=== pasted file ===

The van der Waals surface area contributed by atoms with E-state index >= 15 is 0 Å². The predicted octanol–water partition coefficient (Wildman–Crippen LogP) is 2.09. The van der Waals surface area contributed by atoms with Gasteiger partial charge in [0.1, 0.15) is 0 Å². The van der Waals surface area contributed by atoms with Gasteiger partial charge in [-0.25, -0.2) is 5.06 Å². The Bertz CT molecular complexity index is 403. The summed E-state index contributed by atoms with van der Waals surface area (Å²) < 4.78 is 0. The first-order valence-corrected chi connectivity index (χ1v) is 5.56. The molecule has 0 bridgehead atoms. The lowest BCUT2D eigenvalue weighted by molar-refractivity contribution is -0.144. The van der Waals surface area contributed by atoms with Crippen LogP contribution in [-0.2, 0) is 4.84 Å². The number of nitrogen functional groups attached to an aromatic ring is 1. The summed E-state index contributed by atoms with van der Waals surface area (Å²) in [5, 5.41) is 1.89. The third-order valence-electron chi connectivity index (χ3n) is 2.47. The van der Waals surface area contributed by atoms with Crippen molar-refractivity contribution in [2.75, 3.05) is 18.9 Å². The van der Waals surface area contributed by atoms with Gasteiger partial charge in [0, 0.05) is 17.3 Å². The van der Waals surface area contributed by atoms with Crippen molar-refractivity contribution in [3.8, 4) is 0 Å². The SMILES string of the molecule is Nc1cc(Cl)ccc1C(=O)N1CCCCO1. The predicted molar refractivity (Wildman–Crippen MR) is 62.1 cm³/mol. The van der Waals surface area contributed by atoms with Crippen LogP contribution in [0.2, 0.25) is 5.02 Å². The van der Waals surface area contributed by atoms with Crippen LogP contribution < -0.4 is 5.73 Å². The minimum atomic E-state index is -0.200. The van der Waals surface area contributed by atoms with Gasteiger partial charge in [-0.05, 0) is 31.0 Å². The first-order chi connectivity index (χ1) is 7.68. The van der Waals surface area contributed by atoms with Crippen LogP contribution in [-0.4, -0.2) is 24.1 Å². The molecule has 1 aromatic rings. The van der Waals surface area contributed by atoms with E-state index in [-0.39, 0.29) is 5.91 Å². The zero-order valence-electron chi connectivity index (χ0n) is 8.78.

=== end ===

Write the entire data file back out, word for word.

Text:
The van der Waals surface area contributed by atoms with E-state index >= 15 is 0 Å². The predicted octanol–water partition coefficient (Wildman–Crippen LogP) is 2.09. The van der Waals surface area contributed by atoms with Gasteiger partial charge in [0.1, 0.15) is 0 Å². The van der Waals surface area contributed by atoms with Gasteiger partial charge in [-0.25, -0.2) is 5.06 Å². The Bertz CT molecular complexity index is 403. The summed E-state index contributed by atoms with van der Waals surface area (Å²) < 4.78 is 0. The first-order valence-corrected chi connectivity index (χ1v) is 5.56. The molecule has 0 bridgehead atoms. The lowest BCUT2D eigenvalue weighted by molar-refractivity contribution is -0.144. The van der Waals surface area contributed by atoms with Crippen LogP contribution in [-0.2, 0) is 4.84 Å². The number of nitrogen functional groups attached to an aromatic ring is 1. The summed E-state index contributed by atoms with van der Waals surface area (Å²) in [5, 5.41) is 1.89. The third-order valence-electron chi connectivity index (χ3n) is 2.47. The van der Waals surface area contributed by atoms with Crippen molar-refractivity contribution in [2.75, 3.05) is 18.9 Å². The van der Waals surface area contributed by atoms with Gasteiger partial charge in [0, 0.05) is 17.3 Å². The van der Waals surface area contributed by atoms with Crippen molar-refractivity contribution in [3.8, 4) is 0 Å². The SMILES string of the molecule is Nc1cc(Cl)ccc1C(=O)N1CCCCO1. The predicted molar refractivity (Wildman–Crippen MR) is 62.1 cm³/mol. The van der Waals surface area contributed by atoms with Crippen LogP contribution in [0.2, 0.25) is 5.02 Å². The van der Waals surface area contributed by atoms with Crippen LogP contribution < -0.4 is 5.73 Å². The minimum atomic E-state index is -0.200. The van der Waals surface area contributed by atoms with Gasteiger partial charge in [-0.05, 0) is 31.0 Å². The first-order chi connectivity index (χ1) is 7.68. The van der Waals surface area contributed by atoms with Crippen LogP contribution in [-0.4, -0.2) is 24.1 Å². The molecule has 1 aromatic rings. The van der Waals surface area contributed by atoms with E-state index in [-0.39, 0.29) is 5.91 Å². The zero-order valence-electron chi connectivity index (χ0n) is 8.78.